Mouth Injury

Mouth injuries can be painful. They often look worse than they are. Most mouth injuries heal without treatment.

Immediately call 911 for serious mouth injuries or go straight to the emergency department of your local hospital. For minor mouth injuries, or if you are uncertain about what you should do, you can call your dentist’s office and speak to the on-call dentist to get advice.

What are mouth injuries?

Mouth injuries can happen to anyone, but are very common in children.

Damage done to the cavity of the mouth or surrounding area is considered a mouth injury. This includes:

  • Lips

  • Frenulum (flap of skin under the lips)

  • Inner cheek

  • Tongue

  • Floor and roof of mouth

  • Tonsils and throat

  • Teeth

  • Jaw

What to do after a mouth injury

Do not pull the lip out to view the injury or to see if bleeding has stopped. Pulling the lip will reopen the injury.

Falls can cause injury to the back of the mouth, which can be serious. Seek immediate medical attention if the injury is in the back of the mouth or causes severe bleeding.

Contact your provider or go to your local urgent care center or hospital emergency department if the injury will not stop bleeding, is infected, or of serious nature. Some injuries may need stitches.

Mouth injury examples

Mouth injuries include cuts, bruises, sores and fractures. These injuries are sustained usually while eating. Mouth injuries also be caused by falls or contact sports.

Examples of mouth injuries include:

  • Biting lips, checks and tongue

  • Burns

  • Falls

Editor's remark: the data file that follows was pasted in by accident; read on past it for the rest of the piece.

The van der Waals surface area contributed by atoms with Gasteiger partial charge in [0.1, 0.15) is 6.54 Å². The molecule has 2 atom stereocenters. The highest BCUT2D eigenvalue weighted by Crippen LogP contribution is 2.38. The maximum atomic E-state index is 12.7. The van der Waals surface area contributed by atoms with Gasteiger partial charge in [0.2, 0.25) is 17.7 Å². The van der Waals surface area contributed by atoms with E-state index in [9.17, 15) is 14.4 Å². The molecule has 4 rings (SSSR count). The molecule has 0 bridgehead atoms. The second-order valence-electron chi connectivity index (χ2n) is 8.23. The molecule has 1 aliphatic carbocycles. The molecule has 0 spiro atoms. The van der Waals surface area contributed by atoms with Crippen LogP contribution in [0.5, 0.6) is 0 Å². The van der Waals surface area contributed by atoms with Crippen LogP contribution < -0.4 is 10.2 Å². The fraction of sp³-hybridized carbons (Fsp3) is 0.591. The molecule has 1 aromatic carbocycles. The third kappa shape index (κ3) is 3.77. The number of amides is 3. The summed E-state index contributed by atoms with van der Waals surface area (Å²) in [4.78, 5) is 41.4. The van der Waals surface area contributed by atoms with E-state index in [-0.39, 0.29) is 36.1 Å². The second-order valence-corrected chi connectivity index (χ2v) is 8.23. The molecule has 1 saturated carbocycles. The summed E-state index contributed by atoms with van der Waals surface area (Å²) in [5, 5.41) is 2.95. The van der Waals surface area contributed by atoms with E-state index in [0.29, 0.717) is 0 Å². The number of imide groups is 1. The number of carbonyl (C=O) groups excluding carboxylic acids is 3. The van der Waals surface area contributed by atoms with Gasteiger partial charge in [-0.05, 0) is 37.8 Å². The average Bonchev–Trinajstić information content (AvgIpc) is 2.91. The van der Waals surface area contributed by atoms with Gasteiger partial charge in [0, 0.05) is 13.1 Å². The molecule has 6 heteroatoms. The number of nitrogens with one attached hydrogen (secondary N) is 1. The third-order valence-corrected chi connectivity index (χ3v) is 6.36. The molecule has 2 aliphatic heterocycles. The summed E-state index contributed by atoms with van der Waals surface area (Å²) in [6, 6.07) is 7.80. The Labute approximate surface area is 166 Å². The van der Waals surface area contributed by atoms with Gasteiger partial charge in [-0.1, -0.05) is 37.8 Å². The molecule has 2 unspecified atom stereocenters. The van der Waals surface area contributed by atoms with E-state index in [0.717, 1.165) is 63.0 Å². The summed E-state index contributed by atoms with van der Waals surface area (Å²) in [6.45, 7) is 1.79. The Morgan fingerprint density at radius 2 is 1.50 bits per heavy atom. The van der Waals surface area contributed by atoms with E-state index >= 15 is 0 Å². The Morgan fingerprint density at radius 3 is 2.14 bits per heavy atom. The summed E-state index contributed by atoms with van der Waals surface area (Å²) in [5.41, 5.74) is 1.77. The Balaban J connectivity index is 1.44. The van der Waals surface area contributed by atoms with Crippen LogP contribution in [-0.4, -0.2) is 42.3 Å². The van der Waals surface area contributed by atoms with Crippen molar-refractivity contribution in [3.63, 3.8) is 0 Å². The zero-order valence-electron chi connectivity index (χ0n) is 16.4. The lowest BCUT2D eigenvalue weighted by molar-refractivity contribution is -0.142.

• Falling with object in mouth

  • Cracked, broken, or lost tooth

  • Infection from piercings

  • Trauma from contact

Mouth injury symptoms

  • Bleeding
  • Pain
  • Swelling
  • Fever
  • Toothache
  • Trouble sleeping

Home treatment

Most mouth injuries heal with proper care. Minor injuries usually heal in three or four days.

  • Apply pressure to any bleeding sites for 10 minutes. Contact your doctor immediately or go to your local urgent care if the bleeding does not stop. Apply an ice cube or ice pop to the injury for 20 minutes to reduce swelling.

  • Take pain medication like ibuprofen or acetaminophen to reduce pain and swelling.

  • Eat soft foods so they do not disturb the injury. Eating salty, acidic, or citrusy food will irritate the injury. Be sure to swish warm water after eating to clean the injury.

Preventing mouth injuries

Some mouth injuries, like accidental bites, cannot be prevented. Others can be prevented easily with proper care and protection.

  • Chew food slowly and carefully.

  • Stay still while brushing teeth.

  • Have regular dental checkups.

  • Do not put anything in your mouth that should not be there.

  • Remove objects that can be tripped over.

  • Be sure to always wear protective gear like helmets and mouth guards when participating in contact sports.

Children can get mouth injuries from falling. Be sure to always keep an eye on very young children, especially while they are sitting on the couch, or on a changing station. Safety straps can help prevent injuries.

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